The poem Kalevipoeg, over 19,000 lines in length, was composed by FriedrichReinhold Kreutzwald (1803–1882) on the basis on folklore material. Itwas published in an Estonian-German bilingual edition in six instalmentsbetween 1857 and 1861; it went on to become the Estonian national epic.This first English-language monograph on the Kalevipoeg sheds light onvarious aspects of the emergence, creation and reception of the text.The first chapter sketches the objectives of the book and gives a shortsummary of the contents of the twenty tales of the epic, while the secondchapter treats the significance of the epic against the cultural background ofnineteenth-century Estonia.
The third chapter scrutinizes the emergence of the text in moredetail and, in its second part, takes a closer look at the many intertextualconnections and the traces the epic material has left in Estonian literatureup to the present time. The fourth chapter is a detailed case study of onedebated passage of the fifteenth tale.
The fifth and the six chapters deal with the German reception of the epic,which partly took place earlier than the reception in Estonia. In the fifthchapter, the first reviews and an early treatise by the German scholar WilhelmSchott (1863) are discussed. The sixth chapter presents the new genre of‘rewritings’ of the epic – texts which cannot be labelled as translations butare rather new creations on the basis of Kreutzwald’s text.
In the seventh chapter several versions of these retellings and adaptationsare compared in order to show the stability of some core material conveyedby various authors. A concluding chapter stresses the significance of foreignreception in the canonization process of the Kalevipoeg. At the end, acomprehensive bibliography and an index are added."Book Details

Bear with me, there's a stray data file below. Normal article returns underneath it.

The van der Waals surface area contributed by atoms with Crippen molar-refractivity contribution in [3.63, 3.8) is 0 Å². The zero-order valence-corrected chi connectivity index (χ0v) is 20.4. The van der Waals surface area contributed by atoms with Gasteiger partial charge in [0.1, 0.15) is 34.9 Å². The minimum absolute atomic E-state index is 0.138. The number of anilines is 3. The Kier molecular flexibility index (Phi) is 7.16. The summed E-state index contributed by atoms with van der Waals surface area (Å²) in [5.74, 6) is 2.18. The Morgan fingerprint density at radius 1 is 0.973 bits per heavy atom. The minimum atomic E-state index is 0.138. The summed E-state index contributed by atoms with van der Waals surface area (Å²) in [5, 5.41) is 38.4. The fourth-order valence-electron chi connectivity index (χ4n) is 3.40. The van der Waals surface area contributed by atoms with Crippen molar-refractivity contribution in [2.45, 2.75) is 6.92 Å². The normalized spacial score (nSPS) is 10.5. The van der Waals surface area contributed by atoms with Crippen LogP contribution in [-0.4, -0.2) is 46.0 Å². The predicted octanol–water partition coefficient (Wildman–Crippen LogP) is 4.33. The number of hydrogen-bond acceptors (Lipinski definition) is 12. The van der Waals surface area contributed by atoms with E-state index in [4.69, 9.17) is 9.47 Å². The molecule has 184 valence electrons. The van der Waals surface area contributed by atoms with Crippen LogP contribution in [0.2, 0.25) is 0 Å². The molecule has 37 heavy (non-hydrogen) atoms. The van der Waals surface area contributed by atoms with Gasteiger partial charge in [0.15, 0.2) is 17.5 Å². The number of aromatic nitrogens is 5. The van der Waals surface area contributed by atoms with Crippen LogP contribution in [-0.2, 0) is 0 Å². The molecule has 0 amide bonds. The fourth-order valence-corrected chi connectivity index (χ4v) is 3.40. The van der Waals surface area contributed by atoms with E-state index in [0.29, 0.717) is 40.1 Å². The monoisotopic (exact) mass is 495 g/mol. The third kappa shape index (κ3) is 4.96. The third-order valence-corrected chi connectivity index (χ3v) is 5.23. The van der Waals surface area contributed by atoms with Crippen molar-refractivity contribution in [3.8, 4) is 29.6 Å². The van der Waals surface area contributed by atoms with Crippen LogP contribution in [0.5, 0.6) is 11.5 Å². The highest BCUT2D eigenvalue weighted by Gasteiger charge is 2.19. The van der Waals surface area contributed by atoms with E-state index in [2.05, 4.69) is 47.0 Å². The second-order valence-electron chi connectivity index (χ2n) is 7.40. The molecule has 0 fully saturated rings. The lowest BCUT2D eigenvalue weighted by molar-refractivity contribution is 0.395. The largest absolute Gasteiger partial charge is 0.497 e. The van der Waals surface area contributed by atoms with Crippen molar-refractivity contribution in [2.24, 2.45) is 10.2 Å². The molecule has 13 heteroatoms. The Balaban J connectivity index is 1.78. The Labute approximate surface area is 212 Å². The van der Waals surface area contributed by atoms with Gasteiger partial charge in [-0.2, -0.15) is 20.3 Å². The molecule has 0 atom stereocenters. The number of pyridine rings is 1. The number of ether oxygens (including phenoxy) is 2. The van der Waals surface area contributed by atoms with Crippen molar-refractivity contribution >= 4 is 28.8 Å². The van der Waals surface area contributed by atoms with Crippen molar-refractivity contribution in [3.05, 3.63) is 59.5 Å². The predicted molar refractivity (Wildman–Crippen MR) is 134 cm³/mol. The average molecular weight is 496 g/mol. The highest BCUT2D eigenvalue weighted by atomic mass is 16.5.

Six articles in Changing scenes represent the ongoing reassessment of fin de siècle literature in Finnish research. The period was seen in earlier research as something of a national renaissance or golden age and interpreted in the light of its national symbols and meanings. Only recently has more attention been paid to its international dimensions and its role in the modernisation of Finnish culture. In particular the spotlight has been trained on the reflection in Finnish literature of manifestations of the degeneration thinking so common in Europe at that time. Research has also picked out works and writers that featured less in earlier studies.
One modernist Finnish poet, Neustadt Prize-winning Paavo Haavikko, is also examined in an article representing the latest Finnish research in this field.Book Details